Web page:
Nurses in Pakistan are Trying to Extinguish a Common Public Health Threat

Nurses in Pakistan are Trying to Extinguish a Common Public Health Threat

This is the first of several blog posts on nursing issues in the developing world contributed by MSc nursing students studying at the Karachi, Pakistan campus of the Aga Khan School of Nursing and Midwifery.

Their class assignment involved composing and submitting short research articles for publication in a recommended nursing blog or journal. The object: to help them hone their communication skills as future nurse leaders in Pakistan’s healthcare system. As their instructor put it, one of the goals of the exercise is to encourage nursing students to become “Change Agents” in healthcare settings and the world. DailyNurse thanks the instructor and all of the Change Agents who submitted articles. We hope you will find the selected posts informative and thought-provoking.

Developing countries have reduced burn cases by educating the public about safety guidelines, advanced safety fire safety tools, regulations, and raising awareness regarding this burning issue. 

However, fire safety rules are either not enforced or people are unaware of fire safety precautions in developing countries, particularly in Pakistan. Furthermore, due to overpopulation, lack of education, social and economic problems, it is difficult to reduce the cases, which leads to increase health costs and years of life lost (YLL).  Currently, Shalamar Hospital Lahore is pursuing a campaign to sensitize the public to the danger of serious household burns, particularly among children. 

The following are some kitchen-based strategies that Shalamar Hospital is suggesting to help prevent and reduce the occurrence of burns in children.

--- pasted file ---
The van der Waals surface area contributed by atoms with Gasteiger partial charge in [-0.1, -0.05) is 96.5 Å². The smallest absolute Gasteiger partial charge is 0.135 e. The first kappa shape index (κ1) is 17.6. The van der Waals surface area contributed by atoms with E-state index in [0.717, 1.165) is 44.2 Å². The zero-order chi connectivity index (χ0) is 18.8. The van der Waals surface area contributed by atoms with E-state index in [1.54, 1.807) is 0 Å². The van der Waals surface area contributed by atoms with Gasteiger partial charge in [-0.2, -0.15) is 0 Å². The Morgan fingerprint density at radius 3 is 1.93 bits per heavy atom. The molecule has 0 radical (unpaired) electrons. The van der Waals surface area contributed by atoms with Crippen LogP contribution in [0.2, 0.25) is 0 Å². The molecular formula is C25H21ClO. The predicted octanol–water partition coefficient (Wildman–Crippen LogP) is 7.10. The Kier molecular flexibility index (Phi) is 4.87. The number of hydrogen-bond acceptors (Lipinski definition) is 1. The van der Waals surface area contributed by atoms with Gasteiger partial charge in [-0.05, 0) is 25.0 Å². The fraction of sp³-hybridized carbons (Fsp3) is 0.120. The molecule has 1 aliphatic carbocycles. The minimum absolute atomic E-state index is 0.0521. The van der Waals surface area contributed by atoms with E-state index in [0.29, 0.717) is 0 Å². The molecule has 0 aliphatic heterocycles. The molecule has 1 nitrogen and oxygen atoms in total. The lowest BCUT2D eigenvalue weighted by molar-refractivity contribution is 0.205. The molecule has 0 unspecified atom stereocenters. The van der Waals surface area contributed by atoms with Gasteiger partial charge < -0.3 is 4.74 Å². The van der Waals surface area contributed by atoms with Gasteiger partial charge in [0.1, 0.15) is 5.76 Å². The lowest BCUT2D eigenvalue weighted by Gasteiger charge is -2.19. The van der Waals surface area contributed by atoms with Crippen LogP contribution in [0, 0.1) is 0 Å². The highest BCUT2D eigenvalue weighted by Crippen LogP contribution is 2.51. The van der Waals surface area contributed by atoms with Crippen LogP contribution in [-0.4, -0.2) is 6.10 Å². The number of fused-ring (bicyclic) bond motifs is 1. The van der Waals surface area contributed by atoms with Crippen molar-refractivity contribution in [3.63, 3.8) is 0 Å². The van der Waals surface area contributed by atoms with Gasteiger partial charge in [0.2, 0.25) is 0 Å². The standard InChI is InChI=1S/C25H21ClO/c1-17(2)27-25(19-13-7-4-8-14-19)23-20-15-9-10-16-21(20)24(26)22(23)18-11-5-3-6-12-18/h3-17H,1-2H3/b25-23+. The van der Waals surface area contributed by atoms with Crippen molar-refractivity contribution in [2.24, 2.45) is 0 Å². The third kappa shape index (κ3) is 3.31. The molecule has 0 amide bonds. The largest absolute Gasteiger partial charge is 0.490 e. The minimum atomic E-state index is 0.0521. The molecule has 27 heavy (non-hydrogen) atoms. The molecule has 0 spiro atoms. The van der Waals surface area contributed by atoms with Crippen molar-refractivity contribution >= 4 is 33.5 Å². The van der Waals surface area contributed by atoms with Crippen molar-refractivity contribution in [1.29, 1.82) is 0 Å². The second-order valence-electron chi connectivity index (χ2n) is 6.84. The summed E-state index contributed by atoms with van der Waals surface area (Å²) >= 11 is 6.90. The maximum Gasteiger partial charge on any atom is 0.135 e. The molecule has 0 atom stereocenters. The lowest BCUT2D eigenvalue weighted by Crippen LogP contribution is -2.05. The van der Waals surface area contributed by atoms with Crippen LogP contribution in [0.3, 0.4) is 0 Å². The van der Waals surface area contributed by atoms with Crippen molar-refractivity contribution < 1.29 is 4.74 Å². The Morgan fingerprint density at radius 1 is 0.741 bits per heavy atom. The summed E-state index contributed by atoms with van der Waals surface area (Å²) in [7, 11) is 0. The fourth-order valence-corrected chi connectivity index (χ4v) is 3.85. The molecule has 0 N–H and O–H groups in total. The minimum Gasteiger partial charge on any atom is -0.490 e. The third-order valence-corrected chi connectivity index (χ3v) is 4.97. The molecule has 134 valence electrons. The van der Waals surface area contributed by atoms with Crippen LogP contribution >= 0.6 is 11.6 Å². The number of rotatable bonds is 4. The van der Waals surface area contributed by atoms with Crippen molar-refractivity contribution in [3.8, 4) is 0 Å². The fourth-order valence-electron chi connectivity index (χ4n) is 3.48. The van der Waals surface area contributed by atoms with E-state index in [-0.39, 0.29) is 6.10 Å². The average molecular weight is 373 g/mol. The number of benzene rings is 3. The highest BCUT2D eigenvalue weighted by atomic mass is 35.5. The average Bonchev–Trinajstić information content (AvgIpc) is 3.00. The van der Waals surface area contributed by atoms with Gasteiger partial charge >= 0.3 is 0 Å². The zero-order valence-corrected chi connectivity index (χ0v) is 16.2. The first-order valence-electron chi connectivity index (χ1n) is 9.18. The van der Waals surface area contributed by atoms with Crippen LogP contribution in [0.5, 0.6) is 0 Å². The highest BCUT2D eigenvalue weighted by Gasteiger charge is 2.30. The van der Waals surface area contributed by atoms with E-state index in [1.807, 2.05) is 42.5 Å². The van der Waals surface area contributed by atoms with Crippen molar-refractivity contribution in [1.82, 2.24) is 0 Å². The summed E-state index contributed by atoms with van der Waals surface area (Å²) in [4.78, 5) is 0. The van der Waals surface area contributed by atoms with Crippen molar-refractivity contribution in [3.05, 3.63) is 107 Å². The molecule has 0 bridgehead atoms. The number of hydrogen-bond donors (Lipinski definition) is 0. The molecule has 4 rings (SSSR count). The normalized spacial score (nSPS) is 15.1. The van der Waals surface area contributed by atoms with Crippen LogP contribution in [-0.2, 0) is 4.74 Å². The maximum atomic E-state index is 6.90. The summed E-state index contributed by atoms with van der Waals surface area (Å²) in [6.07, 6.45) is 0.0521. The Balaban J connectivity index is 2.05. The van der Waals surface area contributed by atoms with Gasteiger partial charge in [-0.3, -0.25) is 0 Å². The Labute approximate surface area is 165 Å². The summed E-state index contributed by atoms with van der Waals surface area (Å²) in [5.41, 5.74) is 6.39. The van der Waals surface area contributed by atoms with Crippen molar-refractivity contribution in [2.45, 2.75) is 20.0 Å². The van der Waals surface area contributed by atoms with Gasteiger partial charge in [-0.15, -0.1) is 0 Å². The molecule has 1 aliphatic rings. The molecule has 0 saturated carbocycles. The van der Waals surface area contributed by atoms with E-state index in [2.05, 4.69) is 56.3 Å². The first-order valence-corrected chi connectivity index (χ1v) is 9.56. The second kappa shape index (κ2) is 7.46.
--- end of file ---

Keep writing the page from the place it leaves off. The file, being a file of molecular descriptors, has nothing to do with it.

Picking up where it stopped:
• Avoid holding a child while catering or carrying hot food or liquid. 
  • Communicate to youngsters that hot things burn. 
  • Avoid drinking any hot fluids or food while having a child in your lap. 
  • Kitchen safety guidelines should be posted on a visible site and followed strictly. 
  • Teach children to stay away from the kitchen stove. 
  • Always use child-resistant lighters and avoid smoking. 
  • Keep the play area away from the kitchen and keep close eyes on children.  
  • Replaced all broken electrical wires and plugs, as soon as possible. 
  • Make sure there is an essily accessible exit in each room, especially the kitchen. 
  • Keep towels and other flammable material away from your kitchen stovetop. 
  • Turn the handles of the pot towards the back of the stove. 
  • Unplug small appliances when not in use. 
  • Keep heaters at least three feet away from furniture or any other flammable materials. 
  • Avoid leaving the kitchen unattended while cooking and making sure that you have stored all the hot recipes in a safe place and have locked the cupboards. 
  • Use oven mitts when it is necessary to handle ovens and heaters. 
  • Do not use tablecloths and place hot foods and liquids away from the table corner. 
  • Never use petrol or kerosene oil for burning. 
  • Do not warm the formula milk bottle to avoid burning a baby’s mouth.  

Resources for Further Information on Household Burn Safety: 

https://www.cdc.gov/safechild/burns/index.html  

https://www.who.int/news-room/fact-sheets/detail/burns  

https://www.cityofolean.org/ofd/tips/fire_safety_for_kids.html  

https://raisingchildren.net.au/newborns/safety/burns-scalds-fire/burns  

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